We believe a marriage ceremony is a sacred occasion, and the music should be appropriate for a worship service, focusing attention on God. If a song that you like is not fitting for a worship service, please reserve it for your reception instead. All music in the wedding must be performed live; we do not allow taped music.
The wedding organist, Brenda Portman, maintains the right-of-first-refusal to play at all weddings involving HPCUMC’s organ. If you prefer, instead of or in addition to the organ, Ms. Portman may also play on the church’s Steinway grand piano. If you request—and Ms. Portman agrees—the use of an outside professional, full payment of organist’s fee is still due.
Ms. Portman must approve all musical pieces, including those performed by soloists. You may bring your own soloist, or you may request assistance in hiring one. Final musical selections must be submitted at least six weeks prior to your wedding. Soloists (instrumental or vocal) must also be contracted at least six weeks prior to the wedding. The officiating minister maintains the right to reject unsuitable pieces.
A note to soloists: You should contact the church organist at least two weeks prior to the ceremony to discuss certain technical details (use of microphone, musical arrangements and keys of selections, number of verses, etc.) and to schedule a time to rehearse (usually one hour prior to the service, although this can sometimes be done at another convenient time).
As you plan the music for your wedding, here is a brief guide to the different places in the ceremony where music is involved, and what you will need to select.
PRELUDE – The organist will play prelude music for approximately 20 minutes before the ceremony as guests are being seated. You do not need to choose specific music for this; the organist will play appropriate selections but you may provide input if you wish.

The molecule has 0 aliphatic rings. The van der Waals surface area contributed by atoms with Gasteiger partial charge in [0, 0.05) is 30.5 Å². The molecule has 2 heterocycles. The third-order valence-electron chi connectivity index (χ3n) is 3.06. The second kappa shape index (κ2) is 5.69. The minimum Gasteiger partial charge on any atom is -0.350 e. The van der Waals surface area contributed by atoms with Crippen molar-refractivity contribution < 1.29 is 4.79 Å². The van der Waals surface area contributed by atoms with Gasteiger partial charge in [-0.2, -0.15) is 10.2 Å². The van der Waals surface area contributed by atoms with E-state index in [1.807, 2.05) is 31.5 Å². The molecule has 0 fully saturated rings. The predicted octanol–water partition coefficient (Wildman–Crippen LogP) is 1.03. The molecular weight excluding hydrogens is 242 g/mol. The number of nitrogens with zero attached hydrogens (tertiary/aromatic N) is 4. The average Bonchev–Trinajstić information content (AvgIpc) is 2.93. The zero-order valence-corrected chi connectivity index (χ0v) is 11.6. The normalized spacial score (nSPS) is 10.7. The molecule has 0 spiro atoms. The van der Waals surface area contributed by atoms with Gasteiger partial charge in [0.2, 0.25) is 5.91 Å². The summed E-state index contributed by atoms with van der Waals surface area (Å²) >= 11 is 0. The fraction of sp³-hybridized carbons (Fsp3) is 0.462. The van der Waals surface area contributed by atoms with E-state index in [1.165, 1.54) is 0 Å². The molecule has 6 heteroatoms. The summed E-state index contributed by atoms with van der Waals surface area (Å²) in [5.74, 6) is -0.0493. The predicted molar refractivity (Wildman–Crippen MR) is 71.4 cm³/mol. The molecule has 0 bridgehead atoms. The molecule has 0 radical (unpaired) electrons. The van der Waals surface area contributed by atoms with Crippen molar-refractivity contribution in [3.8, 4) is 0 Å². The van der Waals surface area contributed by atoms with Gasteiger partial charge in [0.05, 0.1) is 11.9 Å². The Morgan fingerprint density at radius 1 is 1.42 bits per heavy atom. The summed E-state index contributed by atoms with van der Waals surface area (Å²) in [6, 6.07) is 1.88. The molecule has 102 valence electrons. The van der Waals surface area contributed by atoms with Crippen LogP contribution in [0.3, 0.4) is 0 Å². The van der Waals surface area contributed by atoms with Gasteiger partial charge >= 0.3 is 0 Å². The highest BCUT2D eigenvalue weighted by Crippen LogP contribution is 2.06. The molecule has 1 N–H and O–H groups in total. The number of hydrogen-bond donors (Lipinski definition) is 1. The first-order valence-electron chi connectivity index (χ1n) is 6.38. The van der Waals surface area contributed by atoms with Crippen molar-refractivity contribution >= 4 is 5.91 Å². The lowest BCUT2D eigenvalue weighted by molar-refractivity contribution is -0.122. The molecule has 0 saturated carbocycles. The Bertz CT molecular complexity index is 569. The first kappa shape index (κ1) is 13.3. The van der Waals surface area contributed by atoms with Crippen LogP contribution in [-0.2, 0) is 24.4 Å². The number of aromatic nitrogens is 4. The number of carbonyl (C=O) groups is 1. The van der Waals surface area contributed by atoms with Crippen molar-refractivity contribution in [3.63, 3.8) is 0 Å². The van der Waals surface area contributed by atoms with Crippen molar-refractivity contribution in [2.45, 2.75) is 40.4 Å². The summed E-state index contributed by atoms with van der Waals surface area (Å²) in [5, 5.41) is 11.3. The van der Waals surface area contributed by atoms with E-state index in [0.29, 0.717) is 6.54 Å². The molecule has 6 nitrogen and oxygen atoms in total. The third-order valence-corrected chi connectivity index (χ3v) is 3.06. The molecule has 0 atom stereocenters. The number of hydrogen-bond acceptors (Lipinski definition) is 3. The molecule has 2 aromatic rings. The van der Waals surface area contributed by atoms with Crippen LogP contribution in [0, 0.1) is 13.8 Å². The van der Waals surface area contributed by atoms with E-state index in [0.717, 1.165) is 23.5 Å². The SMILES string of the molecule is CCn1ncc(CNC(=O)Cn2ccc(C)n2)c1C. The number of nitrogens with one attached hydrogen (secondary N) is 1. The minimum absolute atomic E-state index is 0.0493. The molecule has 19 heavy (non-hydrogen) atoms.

SEATING OF MOTHERS – This happens at the end of the prelude. You may select a piece to be played as the mothers and/or grandmothers are being seated. If you do not choose something, the organist will still play during this time.
PROCESSIONAL – This is when the bridal party enters. Most people choose one piece for the bridesmaids and flower girls, and a separate piece for the bride. You may also elect to have the same piece played the entire time.
VOCAL SOLOS (optional) – If you would like a soloist to sing at your wedding, it is typical to have one or two pieces during the service – during the lighting of the unity candle and/or after the Scripture readings. Too many solos can make it seem more like a concert than a wedding. If you would like more than two solos, they can be used as prelude music or during the seating of mothers.
LIGHTING OF UNITY CANDLE – If you do not have a soloist singing during this time, the organist will play
quietly as you light the unity candle and finish playing when you are back in your places.
RECESSIONAL – This is when the bridal party exits at the end, following which the guests are ushered out.
Depending on the time it takes for guests to exit, there may be time for more than one recessional piece. If you wish to select additional music, you are welcome to do so.